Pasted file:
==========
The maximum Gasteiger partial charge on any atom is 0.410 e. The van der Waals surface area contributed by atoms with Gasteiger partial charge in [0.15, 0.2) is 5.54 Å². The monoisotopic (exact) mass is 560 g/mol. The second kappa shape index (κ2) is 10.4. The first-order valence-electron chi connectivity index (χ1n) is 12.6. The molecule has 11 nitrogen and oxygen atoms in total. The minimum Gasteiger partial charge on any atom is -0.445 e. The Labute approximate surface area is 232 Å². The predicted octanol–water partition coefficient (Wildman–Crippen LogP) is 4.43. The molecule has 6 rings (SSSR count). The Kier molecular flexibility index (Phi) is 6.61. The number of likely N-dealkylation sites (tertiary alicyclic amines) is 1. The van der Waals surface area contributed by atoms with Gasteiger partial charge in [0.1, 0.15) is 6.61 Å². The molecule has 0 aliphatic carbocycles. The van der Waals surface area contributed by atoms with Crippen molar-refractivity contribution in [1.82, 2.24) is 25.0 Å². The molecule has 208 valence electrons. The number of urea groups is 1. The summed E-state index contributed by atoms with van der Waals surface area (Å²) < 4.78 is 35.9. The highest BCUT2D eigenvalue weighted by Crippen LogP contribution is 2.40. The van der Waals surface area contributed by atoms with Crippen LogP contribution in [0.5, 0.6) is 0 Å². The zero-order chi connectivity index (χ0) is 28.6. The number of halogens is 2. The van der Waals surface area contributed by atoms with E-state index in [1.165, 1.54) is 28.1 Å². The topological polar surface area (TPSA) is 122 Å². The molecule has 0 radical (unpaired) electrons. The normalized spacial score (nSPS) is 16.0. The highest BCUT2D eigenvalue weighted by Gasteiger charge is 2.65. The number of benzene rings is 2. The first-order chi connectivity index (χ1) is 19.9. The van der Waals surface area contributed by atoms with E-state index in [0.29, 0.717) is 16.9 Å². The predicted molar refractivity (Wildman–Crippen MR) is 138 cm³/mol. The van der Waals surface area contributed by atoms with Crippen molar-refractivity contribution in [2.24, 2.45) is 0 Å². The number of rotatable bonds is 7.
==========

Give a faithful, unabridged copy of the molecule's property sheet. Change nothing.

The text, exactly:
The maximum Gasteiger partial charge on any atom is 0.410 e. The van der Waals surface area contributed by atoms with Gasteiger partial charge in [0.15, 0.2) is 5.54 Å². The monoisotopic (exact) mass is 560 g/mol. The second kappa shape index (κ2) is 10.4. The first-order valence-electron chi connectivity index (χ1n) is 12.6. The molecule has 11 nitrogen and oxygen atoms in total. The minimum Gasteiger partial charge on any atom is -0.445 e. The Labute approximate surface area is 232 Å². The predicted octanol–water partition coefficient (Wildman–Crippen LogP) is 4.43. The molecule has 6 rings (SSSR count). The Kier molecular flexibility index (Phi) is 6.61. The number of likely N-dealkylation sites (tertiary alicyclic amines) is 1. The van der Waals surface area contributed by atoms with Gasteiger partial charge in [0.1, 0.15) is 6.61 Å². The molecule has 0 aliphatic carbocycles. The van der Waals surface area contributed by atoms with Crippen molar-refractivity contribution in [1.82, 2.24) is 25.0 Å². The molecule has 208 valence electrons. The number of urea groups is 1. The summed E-state index contributed by atoms with van der Waals surface area (Å²) < 4.78 is 35.9. The highest BCUT2D eigenvalue weighted by Crippen LogP contribution is 2.40. The van der Waals surface area contributed by atoms with Crippen LogP contribution in [0.5, 0.6) is 0 Å². The zero-order chi connectivity index (χ0) is 28.6. The number of halogens is 2. The van der Waals surface area contributed by atoms with E-state index in [1.165, 1.54) is 28.1 Å². The topological polar surface area (TPSA) is 122 Å². The molecule has 0 radical (unpaired) electrons. The normalized spacial score (nSPS) is 16.0. The highest BCUT2D eigenvalue weighted by Gasteiger charge is 2.65. The number of benzene rings is 2. The first-order chi connectivity index (χ1) is 19.9. The van der Waals surface area contributed by atoms with E-state index in [0.29, 0.717) is 16.9 Å². The predicted molar refractivity (Wildman–Crippen MR) is 138 cm³/mol. The van der Waals surface area contributed by atoms with Crippen molar-refractivity contribution in [2.24, 2.45) is 0 Å². The number of rotatable bonds is 7.